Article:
Through it all, Luna blends his searing observations with a sometimes startling sense of humor. Viewers often find themselves entertained and disturbed, laughing even as a painful realization strikes home.
In one noteworthy performance, Take a Picture With a Real Indian, Luna dons two distinct outfits and invites the audience members to take photos with him. When he is dressed in full traditional regalia, the line stretches far into the theater; when he is dressed in a suit, no one comes forward.
For James Luna Presents Making Do, the artist crafted an installation specifically for the Denver Museum of Nature & Science, and the Crane North American Indian Cultures Hall itself plays a critical role in the exhibit. “The hall has sealed [Native people] in a vacuum of time,” he says. “The displays are stuck in the past. You see mannequins next to stuffed animals, and you have to ask, What’s wrong with this picture? How do we change this? I don’t have the answer, but I hope to get people to think a little differently. I’m injecting life into this hall, presenting emotions and history that all Americans can identify with.
“I want to share the beauty of [the culture], and let people know that there’s a lot less mystery than they think. Every human being has something in common. Our core is the same.”
The exhibit incorporates items in four categories: food/technology, education, religion and veterans. Through those objects, Luna reveals how Native people have always made do as they pursued their lives in a post-contact world. He has carefully selected objects and images from his own history, as well as from the museum collections. “I learned a lot about myself and my family, which became a focal point to speak to a larger history,” he says. “This was a great investigative research project, with lots of surprises and emotions, yet it’s minimalist too. There was so much stuff, and I had to carefully select what to use. That’s part of the artistic process.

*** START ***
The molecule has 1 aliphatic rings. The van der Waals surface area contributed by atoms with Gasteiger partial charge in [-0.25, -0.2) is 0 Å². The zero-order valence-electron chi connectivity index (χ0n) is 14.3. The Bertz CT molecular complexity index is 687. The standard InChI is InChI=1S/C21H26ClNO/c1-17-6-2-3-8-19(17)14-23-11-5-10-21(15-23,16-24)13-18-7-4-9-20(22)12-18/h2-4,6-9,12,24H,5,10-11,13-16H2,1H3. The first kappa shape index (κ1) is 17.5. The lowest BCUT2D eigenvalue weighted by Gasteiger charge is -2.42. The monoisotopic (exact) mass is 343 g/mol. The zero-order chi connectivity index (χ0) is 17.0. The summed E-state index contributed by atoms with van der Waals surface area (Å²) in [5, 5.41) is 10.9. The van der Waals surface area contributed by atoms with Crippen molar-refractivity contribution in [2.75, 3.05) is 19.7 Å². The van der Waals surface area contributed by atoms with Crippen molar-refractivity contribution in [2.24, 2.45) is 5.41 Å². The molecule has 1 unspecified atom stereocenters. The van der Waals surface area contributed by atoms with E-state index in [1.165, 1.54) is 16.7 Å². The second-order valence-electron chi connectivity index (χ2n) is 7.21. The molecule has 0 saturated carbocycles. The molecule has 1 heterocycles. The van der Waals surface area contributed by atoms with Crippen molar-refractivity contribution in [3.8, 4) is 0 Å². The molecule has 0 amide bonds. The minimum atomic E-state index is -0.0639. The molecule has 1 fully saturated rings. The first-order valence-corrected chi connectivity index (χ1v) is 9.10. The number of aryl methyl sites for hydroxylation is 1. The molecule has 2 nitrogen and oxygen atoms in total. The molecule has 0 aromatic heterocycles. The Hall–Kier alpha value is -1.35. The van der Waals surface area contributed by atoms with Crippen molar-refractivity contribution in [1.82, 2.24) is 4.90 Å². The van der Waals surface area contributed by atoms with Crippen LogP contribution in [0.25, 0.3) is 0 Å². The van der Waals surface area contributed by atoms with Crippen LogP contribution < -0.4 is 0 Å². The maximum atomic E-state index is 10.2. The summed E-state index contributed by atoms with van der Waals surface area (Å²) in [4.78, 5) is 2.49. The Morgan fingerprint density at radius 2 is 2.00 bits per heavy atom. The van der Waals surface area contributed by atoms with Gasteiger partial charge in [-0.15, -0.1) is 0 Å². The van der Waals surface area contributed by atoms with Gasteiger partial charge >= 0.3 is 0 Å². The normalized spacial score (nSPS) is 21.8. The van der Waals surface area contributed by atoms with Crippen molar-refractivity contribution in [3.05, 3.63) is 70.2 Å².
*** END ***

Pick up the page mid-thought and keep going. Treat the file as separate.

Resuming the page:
“And it’s not set out to be pretty. It’s informative, with a regard for composition, but this museum isn’t an arts venue.” After a brief pause, he adds with a grin, “It really tickles me to be in the [museum ’s] diorama area.”
Luna hopes to make a point with this exhibit. “I’m educating on issues I think are important,” he says, “but I’m also hoping that families realize that their treasures shouldn’t stay in trunks and boxes. Digitize them, look at them, learn from them—it’s really rewarding. You’ll find stuff that is so important.”
Viewers of the exhibit will note that Luna has not filled it with helpful labels, names or even dates. Those things, he says, would make his work anthropological rather than artistic. He also wants viewers to recognize the authenticity behind the work, since his family records and artifacts bring particular issues to the forefront while remaining deeply personal. “If I use my own stories and objects, people will get the sense that I’m not bullshitting,” he says. “And maybe the more painful, or the more humorous, the better.”
When asked if he has a favorite piece of work, Luna laughs. “I haven’t made it yet… And there’s much more to say. There’s more work to be done.”
Luna does acknowledge, however, that he is slowing down—with age, and due to his back surgery earlier this year. Yet he also notes the power in being an elder. “If you make it that far, you’re going to learn something.”
His dream is to have a performance troupe of men and women, Native and non-Native. His role would be that of writer and director, with limited performance work. He also hopes to see a shift in the art world when it comes to contemporary artists who happen to be Native. “The schools give us the tools we need to create art, so that’s good,” he explains. “But they’ve also been teaching us to make ‘Indian art,’ which is a tragedy that continues today. I want to be in both books—the one about Native artists and the one about fine artists around the world. I want them to have to include us and other ethnic groups they’ve overlooked.
“For me, it’s about reclaiming my identity as an American Indian contemporary artist. Part of that quest is sharing what I do, because my voice is another way of speaking to issues. So that’s what I would pass on: Make work about your being, history past and present.”
Luna underscored that message at the Institute of American Indian Arts in Santa Fe, New Mexico last May, when he was awarded an honorary doctorate in the humanities alongside N. Scott Momaday, the Pulitzer Prize–winning author of House Made of Dawn.
“Don’t stop,” Luna told the students gathered for the graduation ceremony. “Make art every day.”